Hani: I do agree those are two of our biggest accomplishments. One thing I would add that made the conference special was that it was community driven. So there were a whole bunch of youth leaders that organized that conference. So much gratitude to them. I’m really proud of the fact that it was community driven.
The third event that I’m really excited about is coming up this Saturday. This weekend, we’re interviewing Suhel Naffar who’s coming in to answer questions for those that want to enter into the music scene. Something like this, I don’t think is readily accessible, especially now in the pandemic. Bringing performers to showcase their talents as well. Again, goes back to telling stories through music, writing, or just speaking.
How do you measure the success of YLT?
Mays: As a business, we obviously look at things like the number of website visits and our engagement on instagram, but I think that’s pretty straightforward. In terms of overall mission impact, we look at how much conversation we’re starting, whether during an event or in the comments section. Those are the real measures of our success.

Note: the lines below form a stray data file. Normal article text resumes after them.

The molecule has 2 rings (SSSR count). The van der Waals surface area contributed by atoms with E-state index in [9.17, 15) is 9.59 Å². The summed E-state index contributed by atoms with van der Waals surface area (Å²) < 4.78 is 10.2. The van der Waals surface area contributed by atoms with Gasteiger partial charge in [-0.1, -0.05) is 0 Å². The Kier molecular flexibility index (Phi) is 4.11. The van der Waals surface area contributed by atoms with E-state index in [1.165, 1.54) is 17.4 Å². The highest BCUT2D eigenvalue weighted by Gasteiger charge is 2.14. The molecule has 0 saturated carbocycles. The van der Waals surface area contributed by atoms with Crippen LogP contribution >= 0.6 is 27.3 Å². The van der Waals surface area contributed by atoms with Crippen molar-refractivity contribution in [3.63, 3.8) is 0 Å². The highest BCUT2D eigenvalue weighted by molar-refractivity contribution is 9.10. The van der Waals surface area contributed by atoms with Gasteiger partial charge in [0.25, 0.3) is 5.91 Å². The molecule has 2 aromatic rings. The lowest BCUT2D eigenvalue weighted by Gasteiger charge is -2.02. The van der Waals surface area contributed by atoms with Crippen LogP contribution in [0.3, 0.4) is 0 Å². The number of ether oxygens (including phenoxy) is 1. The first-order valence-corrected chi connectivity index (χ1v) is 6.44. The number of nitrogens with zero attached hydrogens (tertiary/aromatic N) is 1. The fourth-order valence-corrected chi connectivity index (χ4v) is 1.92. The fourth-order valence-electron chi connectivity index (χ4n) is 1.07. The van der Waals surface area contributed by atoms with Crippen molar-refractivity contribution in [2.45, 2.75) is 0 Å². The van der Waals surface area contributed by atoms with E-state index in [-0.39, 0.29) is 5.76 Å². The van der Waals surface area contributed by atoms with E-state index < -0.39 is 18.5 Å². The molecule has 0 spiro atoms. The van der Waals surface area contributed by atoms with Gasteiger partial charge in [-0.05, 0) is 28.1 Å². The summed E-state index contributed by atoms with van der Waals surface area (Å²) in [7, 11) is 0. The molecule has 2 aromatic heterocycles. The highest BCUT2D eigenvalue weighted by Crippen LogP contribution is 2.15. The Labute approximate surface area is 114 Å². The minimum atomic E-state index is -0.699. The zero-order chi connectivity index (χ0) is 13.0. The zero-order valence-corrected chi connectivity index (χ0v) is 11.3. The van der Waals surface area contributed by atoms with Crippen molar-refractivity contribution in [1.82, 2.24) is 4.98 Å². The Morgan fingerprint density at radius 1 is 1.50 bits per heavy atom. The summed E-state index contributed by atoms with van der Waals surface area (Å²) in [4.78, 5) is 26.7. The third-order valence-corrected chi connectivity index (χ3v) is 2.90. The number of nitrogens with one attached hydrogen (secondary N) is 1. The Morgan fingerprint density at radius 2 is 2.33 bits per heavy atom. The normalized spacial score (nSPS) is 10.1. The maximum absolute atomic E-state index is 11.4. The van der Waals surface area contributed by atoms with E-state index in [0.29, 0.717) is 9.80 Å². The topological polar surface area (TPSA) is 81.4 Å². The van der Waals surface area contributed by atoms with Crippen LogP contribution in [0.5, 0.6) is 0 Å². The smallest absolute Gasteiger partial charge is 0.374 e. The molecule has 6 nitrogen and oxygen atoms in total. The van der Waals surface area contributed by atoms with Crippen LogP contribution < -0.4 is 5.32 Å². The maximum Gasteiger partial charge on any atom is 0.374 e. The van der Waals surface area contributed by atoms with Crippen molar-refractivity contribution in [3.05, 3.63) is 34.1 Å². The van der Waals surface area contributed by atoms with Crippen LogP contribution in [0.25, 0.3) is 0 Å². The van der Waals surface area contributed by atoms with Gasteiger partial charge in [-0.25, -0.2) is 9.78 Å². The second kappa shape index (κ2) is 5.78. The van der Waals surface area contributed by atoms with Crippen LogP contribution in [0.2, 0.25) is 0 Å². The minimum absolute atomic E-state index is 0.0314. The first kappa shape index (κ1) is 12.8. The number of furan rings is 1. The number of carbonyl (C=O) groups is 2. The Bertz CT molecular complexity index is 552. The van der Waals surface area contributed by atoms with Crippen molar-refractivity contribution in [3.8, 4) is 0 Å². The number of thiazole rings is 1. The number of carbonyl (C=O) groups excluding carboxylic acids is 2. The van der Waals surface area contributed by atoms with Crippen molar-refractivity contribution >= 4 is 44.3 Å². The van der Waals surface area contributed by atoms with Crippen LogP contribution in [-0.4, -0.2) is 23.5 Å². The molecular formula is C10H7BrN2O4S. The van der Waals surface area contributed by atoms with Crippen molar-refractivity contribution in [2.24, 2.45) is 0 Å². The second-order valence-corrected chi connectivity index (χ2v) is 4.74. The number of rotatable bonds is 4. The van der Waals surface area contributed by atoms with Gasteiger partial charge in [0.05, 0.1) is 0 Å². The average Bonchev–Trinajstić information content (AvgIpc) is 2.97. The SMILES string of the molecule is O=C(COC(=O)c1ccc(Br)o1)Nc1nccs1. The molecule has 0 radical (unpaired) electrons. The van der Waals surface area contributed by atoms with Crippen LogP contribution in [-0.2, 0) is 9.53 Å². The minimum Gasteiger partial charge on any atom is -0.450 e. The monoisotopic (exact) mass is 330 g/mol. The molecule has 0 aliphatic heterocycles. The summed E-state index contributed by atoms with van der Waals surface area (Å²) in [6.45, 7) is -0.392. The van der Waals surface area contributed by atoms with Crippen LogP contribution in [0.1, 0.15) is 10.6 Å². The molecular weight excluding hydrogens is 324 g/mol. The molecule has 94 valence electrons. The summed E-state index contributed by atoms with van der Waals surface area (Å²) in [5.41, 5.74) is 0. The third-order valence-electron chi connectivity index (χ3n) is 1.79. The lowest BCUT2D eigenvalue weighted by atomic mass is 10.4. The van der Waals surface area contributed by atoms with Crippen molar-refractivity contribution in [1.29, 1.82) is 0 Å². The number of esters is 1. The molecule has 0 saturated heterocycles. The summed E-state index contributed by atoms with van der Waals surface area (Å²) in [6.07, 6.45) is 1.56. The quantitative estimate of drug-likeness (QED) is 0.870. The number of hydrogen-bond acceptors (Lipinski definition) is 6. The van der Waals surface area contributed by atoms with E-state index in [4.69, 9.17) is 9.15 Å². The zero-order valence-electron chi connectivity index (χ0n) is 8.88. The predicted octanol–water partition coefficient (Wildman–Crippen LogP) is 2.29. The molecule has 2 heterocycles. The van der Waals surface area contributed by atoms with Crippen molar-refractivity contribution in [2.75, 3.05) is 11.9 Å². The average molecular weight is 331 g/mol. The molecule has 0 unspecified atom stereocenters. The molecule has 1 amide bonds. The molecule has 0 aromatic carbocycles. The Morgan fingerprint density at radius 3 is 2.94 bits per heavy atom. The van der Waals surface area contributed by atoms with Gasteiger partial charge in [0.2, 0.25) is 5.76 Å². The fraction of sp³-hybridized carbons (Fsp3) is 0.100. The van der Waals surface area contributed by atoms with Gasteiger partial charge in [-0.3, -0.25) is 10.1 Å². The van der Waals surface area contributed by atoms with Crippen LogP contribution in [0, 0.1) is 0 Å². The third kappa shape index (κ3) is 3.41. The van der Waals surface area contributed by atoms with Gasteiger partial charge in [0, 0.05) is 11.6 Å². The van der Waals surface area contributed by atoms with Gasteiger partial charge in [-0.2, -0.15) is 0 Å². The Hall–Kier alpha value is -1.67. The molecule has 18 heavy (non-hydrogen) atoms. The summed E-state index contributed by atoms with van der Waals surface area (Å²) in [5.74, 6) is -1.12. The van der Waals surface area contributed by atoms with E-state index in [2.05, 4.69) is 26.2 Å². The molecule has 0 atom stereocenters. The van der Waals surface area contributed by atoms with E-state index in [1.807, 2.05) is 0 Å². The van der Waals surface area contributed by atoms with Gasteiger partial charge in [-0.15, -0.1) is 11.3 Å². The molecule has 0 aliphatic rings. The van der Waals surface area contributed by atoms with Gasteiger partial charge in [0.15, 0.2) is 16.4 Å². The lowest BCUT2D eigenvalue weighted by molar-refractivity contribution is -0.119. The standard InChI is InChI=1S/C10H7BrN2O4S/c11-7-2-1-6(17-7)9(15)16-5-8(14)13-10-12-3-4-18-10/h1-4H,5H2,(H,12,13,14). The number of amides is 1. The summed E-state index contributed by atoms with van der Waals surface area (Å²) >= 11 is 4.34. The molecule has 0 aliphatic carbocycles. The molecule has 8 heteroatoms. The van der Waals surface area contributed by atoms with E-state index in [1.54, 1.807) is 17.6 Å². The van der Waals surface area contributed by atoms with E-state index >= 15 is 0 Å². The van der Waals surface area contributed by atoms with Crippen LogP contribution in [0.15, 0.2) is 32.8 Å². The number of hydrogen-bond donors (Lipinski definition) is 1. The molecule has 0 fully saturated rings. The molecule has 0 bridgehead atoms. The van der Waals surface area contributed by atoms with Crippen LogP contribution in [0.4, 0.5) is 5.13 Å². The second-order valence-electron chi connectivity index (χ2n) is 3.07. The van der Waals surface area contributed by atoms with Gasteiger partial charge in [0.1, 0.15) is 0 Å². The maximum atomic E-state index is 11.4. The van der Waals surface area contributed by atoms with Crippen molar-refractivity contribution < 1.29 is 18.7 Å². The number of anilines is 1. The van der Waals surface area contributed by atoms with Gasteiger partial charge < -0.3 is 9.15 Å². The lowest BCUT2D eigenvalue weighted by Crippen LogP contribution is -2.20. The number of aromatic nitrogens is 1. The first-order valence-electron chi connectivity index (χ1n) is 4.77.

How do you think each of you have grown in this journey thus far?
Hani: It’s funny because Mays and I asked ourselves that question not too long ago. I think there’s a personal level and a business level. As an entrepreneur, I’ve learned the advantages of moving quickly, for example. Just having more people doesn’t mean increasing efficiency. I’ve also come to really appreciate the importance of focusing on role clarity – looking at specific tasks, determining the right person for those tasks, and then paying for it on a contractual basis.
From a personal standpoint, I think what I’ve learned over the years is to be more empathetic, and hearing people’s narratives can actually make you a more empathetic person. This means listening to someone speaking about a topic that you don’t think you’re that invested in, or someone that you may disagree with, but always go in with an open mind. I think YLT has created a special space for these kinds of stories.
Mays: On my end, I would say on a professional level, this is cliche, but actually getting things done. I think there’s a culture in business in general, where people talk about ideas, but it takes time to actually bring them to life. Within a startup community, especially for us, I’ve learned the importance of doing things, bringing them to life right away, and carving out specific times – let’s say once a week – to sit and reflect. I think that’s super important. In the startup environment, and throughout this world, everything moves very fast, and you have to stay caught up. You have to always be executing. Then pause every so often to reflect.